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i am writing a piece of code that needs to store 10k of memory located in specific physical address before the SOC shuts down.

My problem is that this physical address is not part of kernel space so i have to create an ad -hoc memory mapping so i can access this memory space.

i tried using io-remap but it doesn't (apparently) work on non-kernel space.

is there any API for doing this ? should i used kmap ?

Thanks in advance

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Can you determine which memory regions to reserve during boot (in a U-Boot function?), exclude those regions in the (valid) memory list, then write a driver to actually map and use that "special" memory? stackoverflow.com/questions/11580285/… –  sawdust Nov 28 '12 at 1:42
i can exclude the memory from the ATAGs during boot, but how do i map those areas ? ioremap didn't seem to work previously. maybe because the area was part of a different memory space ? –  Strudle Nov 29 '12 at 6:56
"io-remap ... doesn't ... work on non-kernel space" - "Kernel" and "user" memory space refer to virtual memory. ioremap() has to be provided a physical address range. Beware that using the word "memory" without a virtual or physical qualifier can be ambiguous or confusing. Perhaps you need to revisit & analyze why ioremap() did not seem to "work". Here's another Q&A involving carving out physical memory for kernel driver use: stackoverflow.com/questions/12516603/… –  sawdust Nov 29 '12 at 22:05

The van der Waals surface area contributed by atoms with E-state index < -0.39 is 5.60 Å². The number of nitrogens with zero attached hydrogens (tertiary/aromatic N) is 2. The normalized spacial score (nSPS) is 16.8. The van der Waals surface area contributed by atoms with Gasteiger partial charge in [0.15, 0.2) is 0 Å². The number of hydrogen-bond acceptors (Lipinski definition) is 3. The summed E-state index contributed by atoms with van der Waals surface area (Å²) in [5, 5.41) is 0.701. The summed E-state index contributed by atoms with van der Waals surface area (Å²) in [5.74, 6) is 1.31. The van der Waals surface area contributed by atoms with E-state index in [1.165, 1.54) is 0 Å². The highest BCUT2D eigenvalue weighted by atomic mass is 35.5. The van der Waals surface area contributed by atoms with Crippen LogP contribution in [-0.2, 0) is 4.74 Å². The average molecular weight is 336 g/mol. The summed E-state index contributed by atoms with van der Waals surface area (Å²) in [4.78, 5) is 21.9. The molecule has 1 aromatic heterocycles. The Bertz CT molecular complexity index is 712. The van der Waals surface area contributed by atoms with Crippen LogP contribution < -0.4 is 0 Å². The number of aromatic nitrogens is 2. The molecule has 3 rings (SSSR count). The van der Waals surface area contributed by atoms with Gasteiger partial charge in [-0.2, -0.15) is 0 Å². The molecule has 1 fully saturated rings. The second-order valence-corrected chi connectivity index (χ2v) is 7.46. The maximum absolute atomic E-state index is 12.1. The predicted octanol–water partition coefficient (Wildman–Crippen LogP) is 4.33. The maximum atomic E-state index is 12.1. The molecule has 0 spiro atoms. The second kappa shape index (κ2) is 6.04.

@JonathanLeffler - Your edits, especially "this physical address is in user space", makes no sense, and probably misstates the issues. –  sawdust Nov 29 '12 at 22:15
@sawdust: OK; then fix it, please. Never mind, I'll roll it back and let someone else have a go at it. –  Jonathan Leffler Nov 29 '12 at 23:15

2 Answers 2

Sounds like memory mapped peripheral. For tight binding into your kernel, it would have entry added into initdata which goes to iotable_init(). For example arch/arm/mach-vexpress/ct-ca9x4.c ct_ca9x4_io_desc[]. That creates virtual to physical mapping. Then kernel code could use writel with virtual address to write there.

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actually the address space is the first 10k of every DRAM chip select, and those may change depending on the board setup. So, I must do this on runtime. i cant tell the address space location at compile time. –  Strudle Nov 27 '12 at 20:13
There is some good info in stackoverflow.com/questions/7894160/…. But n.b. "This is a very complicated programming area and you're not likely to get the answer you need in such limited space..." –  Joe Kul Nov 27 '12 at 21:26
up vote 0 down vote accepted

Found the answer

the key is to use the vmap function which create a mapping for a given page table. the problem was how to initialize a page table structure to a certain physical address but it appears there exists an API for that as well

here is an example to allocate a single page

void *virt_addr_ptr
struct page **my_page = kmalloc(sizeof (*my_page), GFP_KERNEL);
my_page = phys_to_page(phys_addr_ptr);
virt_addr_ptr = vmap(my_page, 1, VM_MAP, PAGE_KERNEL);

/*now its possible to access this space */
memcpy(store_buffer, virt_addr_ptr, store_size);
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Did you do this in user land or within a kernel module? –  Joe C Jun 21 '13 at 18:43
in a kernel built in code –  Strudle Jun 22 '13 at 20:12

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